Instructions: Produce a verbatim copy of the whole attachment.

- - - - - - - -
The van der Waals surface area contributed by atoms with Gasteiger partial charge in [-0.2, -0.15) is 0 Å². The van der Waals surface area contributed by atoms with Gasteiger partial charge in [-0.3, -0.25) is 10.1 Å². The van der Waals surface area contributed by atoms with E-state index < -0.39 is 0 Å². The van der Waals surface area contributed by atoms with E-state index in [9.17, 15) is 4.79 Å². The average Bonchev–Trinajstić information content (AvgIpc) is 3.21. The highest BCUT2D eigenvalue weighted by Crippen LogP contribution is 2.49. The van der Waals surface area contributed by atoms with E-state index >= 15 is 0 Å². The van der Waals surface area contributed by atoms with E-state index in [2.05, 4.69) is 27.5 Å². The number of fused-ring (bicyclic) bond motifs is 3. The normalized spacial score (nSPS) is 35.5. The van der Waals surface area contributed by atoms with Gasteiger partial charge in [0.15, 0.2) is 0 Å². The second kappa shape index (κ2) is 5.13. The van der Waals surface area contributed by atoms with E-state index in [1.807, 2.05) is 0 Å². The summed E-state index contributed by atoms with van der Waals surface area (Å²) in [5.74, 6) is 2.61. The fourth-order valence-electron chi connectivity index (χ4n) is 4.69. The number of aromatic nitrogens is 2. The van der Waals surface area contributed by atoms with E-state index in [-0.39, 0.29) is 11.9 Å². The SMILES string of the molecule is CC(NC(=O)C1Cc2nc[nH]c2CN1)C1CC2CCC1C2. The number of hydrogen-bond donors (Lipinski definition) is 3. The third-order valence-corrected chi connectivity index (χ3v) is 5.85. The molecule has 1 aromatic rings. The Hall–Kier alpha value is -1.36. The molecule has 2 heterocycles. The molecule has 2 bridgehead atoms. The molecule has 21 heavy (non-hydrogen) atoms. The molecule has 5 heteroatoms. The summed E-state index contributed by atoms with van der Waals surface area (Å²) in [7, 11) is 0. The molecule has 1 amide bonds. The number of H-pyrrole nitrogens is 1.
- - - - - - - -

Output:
The van der Waals surface area contributed by atoms with Gasteiger partial charge in [-0.2, -0.15) is 0 Å². The van der Waals surface area contributed by atoms with Gasteiger partial charge in [-0.3, -0.25) is 10.1 Å². The van der Waals surface area contributed by atoms with E-state index < -0.39 is 0 Å². The van der Waals surface area contributed by atoms with E-state index in [9.17, 15) is 4.79 Å². The average Bonchev–Trinajstić information content (AvgIpc) is 3.21. The highest BCUT2D eigenvalue weighted by Crippen LogP contribution is 2.49. The van der Waals surface area contributed by atoms with E-state index >= 15 is 0 Å². The van der Waals surface area contributed by atoms with E-state index in [2.05, 4.69) is 27.5 Å². The number of fused-ring (bicyclic) bond motifs is 3. The normalized spacial score (nSPS) is 35.5. The van der Waals surface area contributed by atoms with Gasteiger partial charge in [0.15, 0.2) is 0 Å². The second kappa shape index (κ2) is 5.13. The van der Waals surface area contributed by atoms with E-state index in [1.807, 2.05) is 0 Å². The summed E-state index contributed by atoms with van der Waals surface area (Å²) in [5.74, 6) is 2.61. The fourth-order valence-electron chi connectivity index (χ4n) is 4.69. The number of aromatic nitrogens is 2. The van der Waals surface area contributed by atoms with E-state index in [-0.39, 0.29) is 11.9 Å². The SMILES string of the molecule is CC(NC(=O)C1Cc2nc[nH]c2CN1)C1CC2CCC1C2. The number of hydrogen-bond donors (Lipinski definition) is 3. The third-order valence-corrected chi connectivity index (χ3v) is 5.85. The molecule has 1 aromatic rings. The Hall–Kier alpha value is -1.36. The molecule has 2 heterocycles. The molecule has 2 bridgehead atoms. The molecule has 21 heavy (non-hydrogen) atoms. The molecule has 5 heteroatoms. The summed E-state index contributed by atoms with van der Waals surface area (Å²) in [7, 11) is 0. The molecule has 1 amide bonds. The number of H-pyrrole nitrogens is 1.